I just finished reading Life After Life by Raymond Moody, MD. In the book, Dr. Moody presents his own model for a canonical near death experience (NDE). He acquired the data by interviewing over a hundred and fifty people who have experienced NDEs. He then parsed out the fifteen stages that are most commonly reported. It is estimated that at least 3% of all people have experienced an NDE in their lives. Thus, even though I myself have not experienced one, it is quite a common occurrence.
It is notable that the clarity and depth of the experience are strongly correlated with how long the patient was considered dead by their attending physician. People that were dead longer reported more vivid and complete experiences than those who only came close to death.
The Early Stages
Firstly, the experience is ineffable, because space-time components are not the same as in our normal 3.5D experience. Additionally, since language requires a common experience upon which all of us participate, the people that remember NDEs complain that it is difficult to express their experience.
Having left their bodies and perceiving the scene from above, the person hears doctors or other spectators pronounce them dead. There’s also corroboration from the attending physicians after the fact, that despite being dead, they remember every aspect of the operations in great detail. Dreaming or hallucinating are completely different experiences than this; thus, those cases can be ruled out.
Then they hear a noise: whistling or buzzing. Often, concurrently with the noise, they experience getting pulled rapidly through a dark and narrow tunnel.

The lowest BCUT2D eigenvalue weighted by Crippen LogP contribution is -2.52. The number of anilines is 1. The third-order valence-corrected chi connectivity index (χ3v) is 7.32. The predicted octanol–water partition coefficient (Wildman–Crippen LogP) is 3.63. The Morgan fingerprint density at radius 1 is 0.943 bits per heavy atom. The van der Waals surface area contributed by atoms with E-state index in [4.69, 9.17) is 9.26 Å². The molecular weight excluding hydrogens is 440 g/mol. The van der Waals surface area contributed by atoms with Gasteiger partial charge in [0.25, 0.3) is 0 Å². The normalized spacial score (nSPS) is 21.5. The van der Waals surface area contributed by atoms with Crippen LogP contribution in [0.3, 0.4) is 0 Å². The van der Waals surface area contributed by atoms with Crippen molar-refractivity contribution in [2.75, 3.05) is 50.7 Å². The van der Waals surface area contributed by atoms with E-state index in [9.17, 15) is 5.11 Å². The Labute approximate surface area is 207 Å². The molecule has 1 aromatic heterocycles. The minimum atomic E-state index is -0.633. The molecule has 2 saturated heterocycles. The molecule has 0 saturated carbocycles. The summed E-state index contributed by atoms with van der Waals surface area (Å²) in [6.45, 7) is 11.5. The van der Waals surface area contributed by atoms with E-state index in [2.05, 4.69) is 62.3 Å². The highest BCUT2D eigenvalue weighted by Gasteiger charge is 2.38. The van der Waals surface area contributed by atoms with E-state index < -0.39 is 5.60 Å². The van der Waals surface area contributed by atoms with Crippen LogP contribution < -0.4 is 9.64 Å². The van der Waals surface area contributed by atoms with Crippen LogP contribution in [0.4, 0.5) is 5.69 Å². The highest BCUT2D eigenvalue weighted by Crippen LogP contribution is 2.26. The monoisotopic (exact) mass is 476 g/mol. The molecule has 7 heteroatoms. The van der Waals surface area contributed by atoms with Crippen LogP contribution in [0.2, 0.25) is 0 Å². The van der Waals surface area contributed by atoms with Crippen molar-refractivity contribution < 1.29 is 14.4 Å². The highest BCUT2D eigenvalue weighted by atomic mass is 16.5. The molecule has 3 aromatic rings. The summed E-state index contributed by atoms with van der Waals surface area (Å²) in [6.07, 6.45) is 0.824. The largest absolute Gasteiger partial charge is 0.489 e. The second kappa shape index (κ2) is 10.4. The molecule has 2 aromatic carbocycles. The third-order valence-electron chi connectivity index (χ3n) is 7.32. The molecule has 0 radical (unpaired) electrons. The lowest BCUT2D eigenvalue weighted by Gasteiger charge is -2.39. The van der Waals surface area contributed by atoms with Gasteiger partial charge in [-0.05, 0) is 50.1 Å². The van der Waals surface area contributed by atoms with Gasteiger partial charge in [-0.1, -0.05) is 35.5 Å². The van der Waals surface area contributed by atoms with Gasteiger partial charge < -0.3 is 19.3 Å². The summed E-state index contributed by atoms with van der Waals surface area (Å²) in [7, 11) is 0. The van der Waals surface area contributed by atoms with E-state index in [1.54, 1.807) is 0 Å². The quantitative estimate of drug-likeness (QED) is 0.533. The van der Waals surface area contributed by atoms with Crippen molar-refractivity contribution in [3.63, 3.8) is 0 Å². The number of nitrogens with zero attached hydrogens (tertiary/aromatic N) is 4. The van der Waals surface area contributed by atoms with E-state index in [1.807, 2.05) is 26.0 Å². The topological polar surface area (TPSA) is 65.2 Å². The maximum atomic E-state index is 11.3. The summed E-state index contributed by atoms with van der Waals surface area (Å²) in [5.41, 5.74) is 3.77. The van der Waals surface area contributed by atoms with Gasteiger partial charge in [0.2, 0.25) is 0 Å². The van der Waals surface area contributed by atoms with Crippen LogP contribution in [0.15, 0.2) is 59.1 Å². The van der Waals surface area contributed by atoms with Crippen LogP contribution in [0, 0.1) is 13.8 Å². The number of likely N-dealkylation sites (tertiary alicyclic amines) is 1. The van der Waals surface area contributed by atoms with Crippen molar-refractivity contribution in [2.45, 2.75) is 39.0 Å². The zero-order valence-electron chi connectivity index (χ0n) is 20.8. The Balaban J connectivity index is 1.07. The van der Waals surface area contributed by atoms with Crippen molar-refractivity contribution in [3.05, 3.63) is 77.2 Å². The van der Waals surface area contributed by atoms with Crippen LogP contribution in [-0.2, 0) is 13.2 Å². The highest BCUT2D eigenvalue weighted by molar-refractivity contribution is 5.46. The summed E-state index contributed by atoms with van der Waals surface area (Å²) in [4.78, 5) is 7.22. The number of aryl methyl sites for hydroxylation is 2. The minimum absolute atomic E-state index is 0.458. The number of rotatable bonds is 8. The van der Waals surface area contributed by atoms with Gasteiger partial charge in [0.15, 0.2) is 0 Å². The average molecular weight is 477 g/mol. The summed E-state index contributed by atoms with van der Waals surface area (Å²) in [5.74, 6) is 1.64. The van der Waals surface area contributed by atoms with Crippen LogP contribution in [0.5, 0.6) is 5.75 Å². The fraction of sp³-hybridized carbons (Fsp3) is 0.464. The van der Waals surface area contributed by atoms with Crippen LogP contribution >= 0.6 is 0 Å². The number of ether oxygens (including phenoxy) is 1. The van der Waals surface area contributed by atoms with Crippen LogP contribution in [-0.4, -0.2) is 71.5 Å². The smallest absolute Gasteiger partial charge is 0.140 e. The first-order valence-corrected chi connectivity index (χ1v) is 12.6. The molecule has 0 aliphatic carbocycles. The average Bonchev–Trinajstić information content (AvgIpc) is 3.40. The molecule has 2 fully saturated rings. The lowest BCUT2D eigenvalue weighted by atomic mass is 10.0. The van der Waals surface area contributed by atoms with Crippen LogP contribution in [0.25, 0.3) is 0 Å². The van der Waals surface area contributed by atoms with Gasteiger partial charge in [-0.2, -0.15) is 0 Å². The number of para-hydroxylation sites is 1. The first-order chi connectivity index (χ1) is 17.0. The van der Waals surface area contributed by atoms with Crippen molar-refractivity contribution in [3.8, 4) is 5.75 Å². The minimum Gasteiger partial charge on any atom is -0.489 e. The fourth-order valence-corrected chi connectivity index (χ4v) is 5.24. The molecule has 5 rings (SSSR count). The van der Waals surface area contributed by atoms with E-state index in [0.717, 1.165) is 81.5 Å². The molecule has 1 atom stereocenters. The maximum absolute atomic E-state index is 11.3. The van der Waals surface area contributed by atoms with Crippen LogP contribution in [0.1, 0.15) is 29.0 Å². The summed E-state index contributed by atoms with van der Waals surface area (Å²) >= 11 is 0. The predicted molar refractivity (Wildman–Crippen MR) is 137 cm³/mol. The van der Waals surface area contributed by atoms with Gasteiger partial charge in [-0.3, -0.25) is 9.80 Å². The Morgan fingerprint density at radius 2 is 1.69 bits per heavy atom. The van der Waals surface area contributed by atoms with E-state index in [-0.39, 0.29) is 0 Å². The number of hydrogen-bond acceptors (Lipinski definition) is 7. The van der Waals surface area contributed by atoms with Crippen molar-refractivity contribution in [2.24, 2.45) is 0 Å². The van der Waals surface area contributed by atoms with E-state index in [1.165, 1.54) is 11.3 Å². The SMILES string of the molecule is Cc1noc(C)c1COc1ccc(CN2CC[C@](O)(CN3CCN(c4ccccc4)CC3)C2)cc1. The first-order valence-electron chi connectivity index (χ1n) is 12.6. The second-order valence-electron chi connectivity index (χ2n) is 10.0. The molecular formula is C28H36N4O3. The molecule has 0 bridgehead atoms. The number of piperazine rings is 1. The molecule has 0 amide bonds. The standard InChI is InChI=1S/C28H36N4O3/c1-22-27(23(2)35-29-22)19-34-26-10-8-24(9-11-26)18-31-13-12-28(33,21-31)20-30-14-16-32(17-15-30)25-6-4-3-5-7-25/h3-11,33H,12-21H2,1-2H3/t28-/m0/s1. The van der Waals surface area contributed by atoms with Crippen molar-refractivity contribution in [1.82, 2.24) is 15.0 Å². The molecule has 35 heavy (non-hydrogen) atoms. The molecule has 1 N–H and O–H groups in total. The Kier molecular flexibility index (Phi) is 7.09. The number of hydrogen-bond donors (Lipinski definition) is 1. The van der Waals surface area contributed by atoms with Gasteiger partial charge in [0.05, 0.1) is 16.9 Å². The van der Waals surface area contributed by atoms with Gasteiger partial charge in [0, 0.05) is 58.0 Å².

The most commonly reported stage by subjects is that they have a spiritual body rather than a physical one. And that the body itself is one of the most indescribable aspects of the experience. They’re invisible and inaudible to others. They don’t experience kinesthesia. They have a feeling of weightlessness. The person can move or focus their attention anywhere almost instantaneously. They feel no pain. They can pick up the thoughts of those they focus upon instantly when their target thinks it. For example, they know what the doctor will say before he says it. Lastly, they feel that they are timeless. Or, that time for the physical world is moving much more slowly than what they now experience.
The Later Stages
The most interesting part to me was the subjects who experienced the being of light. The being of light has a personality and a sense of humor. They radiate unconditional love and warmth and act as a psychopomp, or spirit guide. Notably, these reports transcend all religious beliefs. Oftentimes the person didn’t believe in anything before the occurrence, since that is the norm. The being communicates a panorama of highlights of their life almost instantaneously to them. It uses the Socratic method. It queries them and leads them to understand whether or not they expressed love to their fellow man. The being expresses that they should learn as much as they can. Upon returning to their body, the subject feels they have a lot to learn and more to live for.
The being of light will then take them to a border or a limit, such as a door or a fence with a gate. If they cross the limit, they’ll presumably be in Heaven. However, the being feels they should be alive so that they can live and learn. Thus, it sends them back into their body instantly as they’re being resuscitated, giving them some mission to fulfill.
Dr. Moody then directs us to a few historical parallels in faith and logic. Following that he poses some common questions and ventures a few explanations from different perspectives. I would personally recommend this book to anyone, since it gives us some hope of continuing on after death. Furthermore, it gives us some hope that our loved ones are either reincarnated or are in a better place. It also stands to reason that it’s possible that there are realities that we are yet unaware of. And if there is any possibility whatsoever, logically we should not be atheists.